LOS ANGELES – A 12-member jury on Monday decided Johnson & Johnson was not responsible for Amy Fong’s mesothelioma, rejecting a lawsuit in which it was alleged that the baby powder Fong had breathed in Hong Kong during the 1970s caused her to contract the deadly lung disease.
By a margin of mostly 9 to 3, the jury decided the company was not liable through negligent design in its baby powder, nor had the product failed to perform as an ordinary consumer would expect. J&J was also cleared of causing a substantial risk to Fong or committing negligence in the manufacture and supply of the product.
While the jury agreed (9 to 3) the baby powder had a potential risk that was known in light of scientific knowledge at the time, it found that use of the product did not present a substantial danger to persons using it in an intended and reasonably foreseeable way.
The nearly two-month-long trial was streamed live courtesy of Courtroom View Network.
Fong, 48, a resident of Pasadena, sued Johnson & Johnson and its talc powder supplier Imerys Talc America claiming she developed mesothelioma, a deadly cancer of the lungs, as a result of breathing in asbestos-contaminated baby powder over a period of time from 1971 to 2004.
Fong’s attorneys allege talc powder mined in Korea and inhaled by Fong in Hong Kong where she lived during the 1970s was the cause of her disease.
Johnson & Johnson attorneys argued the woman's mesothelioma could have been contracted from asbestos in fumes inhaled from an incinerator at a landfill near her home in Hong Kong, or possibly a genetic malfunction, inherited trait or naturally occurring disease.
Fong’s attorneys used inter-company documents many of them dating from the 1970s to make the case that officials of Johnson & Johnson knew their baby powder was contaminated but chose to ignore it by disregarding conflicting evidence.
Fong's attorney Joseph Satterley produced one document from the 1960s that warned litigation was possible because of what was in the talc powder. Another document marked confidential stated that “hazardous material was potentially present” in the powder.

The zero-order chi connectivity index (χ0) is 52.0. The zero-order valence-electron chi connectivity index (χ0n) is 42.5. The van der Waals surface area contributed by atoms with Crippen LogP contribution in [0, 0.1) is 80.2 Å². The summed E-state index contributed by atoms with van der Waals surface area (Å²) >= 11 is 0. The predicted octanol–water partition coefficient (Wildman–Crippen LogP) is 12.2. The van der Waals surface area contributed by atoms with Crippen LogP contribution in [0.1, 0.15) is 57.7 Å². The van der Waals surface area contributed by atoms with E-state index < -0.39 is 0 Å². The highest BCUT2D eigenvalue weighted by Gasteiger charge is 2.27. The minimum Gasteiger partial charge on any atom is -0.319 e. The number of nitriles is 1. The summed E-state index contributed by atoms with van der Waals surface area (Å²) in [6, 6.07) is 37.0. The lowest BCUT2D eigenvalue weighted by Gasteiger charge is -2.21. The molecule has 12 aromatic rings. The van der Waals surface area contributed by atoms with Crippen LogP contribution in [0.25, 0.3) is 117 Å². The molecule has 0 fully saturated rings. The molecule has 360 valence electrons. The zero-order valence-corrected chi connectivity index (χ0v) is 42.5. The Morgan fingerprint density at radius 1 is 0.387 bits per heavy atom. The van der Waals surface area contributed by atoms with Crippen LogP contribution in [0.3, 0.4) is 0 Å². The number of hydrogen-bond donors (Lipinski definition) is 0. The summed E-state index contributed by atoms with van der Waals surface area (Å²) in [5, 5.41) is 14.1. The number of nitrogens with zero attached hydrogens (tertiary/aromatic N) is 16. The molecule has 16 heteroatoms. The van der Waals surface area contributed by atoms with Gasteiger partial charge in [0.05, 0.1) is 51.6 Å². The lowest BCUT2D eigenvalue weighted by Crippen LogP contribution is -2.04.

Kimberley Branscome, lead attorney for J&J, countered that exhaustive testing of the powder including tests by government agencies like the Food and Drug Administration (FDA) had taken place for decades with no asbestos found.
Attorneys for both sides presented their own expert witnesses to give testimony and both sides portrayed the other side’s expert witnesses as highly-paid, mouthpiece professional witnesses.
Appearing for the plaintiff were Dr. Jacqueline Moline, a New York occupational health specialist, Dr. David Madigan, a statistics professor at Columbia University, Dr. William Longo and Alice Blount, both asbestos microscope researchers. The latter testified by earlier recorded deposition tape. Longo and Blount said they had found asbestos in the powder using a method called “heavy liquid separation” followed by viewing residual minerals under high-powdered microscopes.
Developed in the 1970s, heavy liquid separation involves spinning a tube filled with talc to separate the talc from heavier materials that could then be looked at under a microscope.
Critics of Johnson & Johnson said the company should have used the heavy liquid method because of its sensitivity in detecting asbestos. Company officials declined to adopt it, saying it could not detect chrysotile, one of six asbestos minerals because it won’t separate well from talc.
Defense attorneys added that government agencies like the Food & Drug Administration (FDA) had also declined to adopt the heavy liquid technique.
However, plaintiff attorneys alleged that company officials were frightened of what the heavy liquid approach might find in the powder.
Testifying for the defense were Dr. Matthew Sanchez, a geologist with the R.J. Lee Group, an independent testing lab in Illinois; Dr. Richard Attanoos, a researcher at Cardiff University in Wales (U.K.) and John Hopkins, former quality control officer at J&J from 1976 to 2000, considered the company’s top corporate spokesman.
Sanchez faulted Longo’s testing methods saying he relied too heavily on counting fibers according to their size called an “aspect ratio” and not on a combination of tests using X-ray diffraction (determines crystal structure), the polarized light microscope (PLM) and transmission electron microscope (TEM).
Longo maintained that Sanchez’s testing methods and that of J&J were insufficient to detect asbestos in the powder, especially smaller amounts called “trace levels.” Plaintiff attorneys stated there is no safe level of asbestos exposure.
As in past talc trials, attorneys argued over cleavage fragments, crushed talc rocks and whether they are asbestos or not. Cleavage fragments under a microscope can appear fibrous in shape like asbestos.
Superior Court Judge David Cunningham presided.